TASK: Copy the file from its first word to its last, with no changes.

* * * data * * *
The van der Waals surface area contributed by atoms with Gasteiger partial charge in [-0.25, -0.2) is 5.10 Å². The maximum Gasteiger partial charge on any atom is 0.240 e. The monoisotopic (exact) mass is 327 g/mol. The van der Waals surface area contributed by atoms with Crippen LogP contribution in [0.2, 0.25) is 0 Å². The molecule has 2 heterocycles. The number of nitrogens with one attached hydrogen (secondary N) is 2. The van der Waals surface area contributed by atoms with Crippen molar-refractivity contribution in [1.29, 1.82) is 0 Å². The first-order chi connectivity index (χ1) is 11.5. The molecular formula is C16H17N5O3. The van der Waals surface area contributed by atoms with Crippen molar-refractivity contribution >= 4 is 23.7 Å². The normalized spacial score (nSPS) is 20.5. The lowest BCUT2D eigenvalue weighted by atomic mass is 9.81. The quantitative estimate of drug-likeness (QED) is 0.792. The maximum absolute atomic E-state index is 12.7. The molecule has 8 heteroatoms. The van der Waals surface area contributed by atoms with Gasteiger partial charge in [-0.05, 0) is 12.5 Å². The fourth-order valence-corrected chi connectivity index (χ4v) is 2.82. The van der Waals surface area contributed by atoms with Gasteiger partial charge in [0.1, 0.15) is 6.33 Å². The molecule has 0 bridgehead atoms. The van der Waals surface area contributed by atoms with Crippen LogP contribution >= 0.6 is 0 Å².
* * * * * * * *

The van der Waals surface area contributed by atoms with Gasteiger partial charge in [-0.25, -0.2) is 5.10 Å². The maximum Gasteiger partial charge on any atom is 0.240 e. The monoisotopic (exact) mass is 327 g/mol. The van der Waals surface area contributed by atoms with Crippen LogP contribution in [0.2, 0.25) is 0 Å². The molecule has 2 heterocycles. The number of nitrogens with one attached hydrogen (secondary N) is 2. The van der Waals surface area contributed by atoms with Crippen molar-refractivity contribution in [1.29, 1.82) is 0 Å². The first-order chi connectivity index (χ1) is 11.5. The molecular formula is C16H17N5O3. The van der Waals surface area contributed by atoms with Crippen molar-refractivity contribution >= 4 is 23.7 Å². The normalized spacial score (nSPS) is 20.5. The lowest BCUT2D eigenvalue weighted by atomic mass is 9.81. The quantitative estimate of drug-likeness (QED) is 0.792. The maximum absolute atomic E-state index is 12.7. The molecule has 8 heteroatoms. The van der Waals surface area contributed by atoms with Gasteiger partial charge in [-0.05, 0) is 12.5 Å². The fourth-order valence-corrected chi connectivity index (χ4v) is 2.82. The van der Waals surface area contributed by atoms with Gasteiger partial charge in [0.1, 0.15) is 6.33 Å². The molecule has 0 bridgehead atoms. The van der Waals surface area contributed by atoms with Crippen LogP contribution >= 0.6 is 0 Å².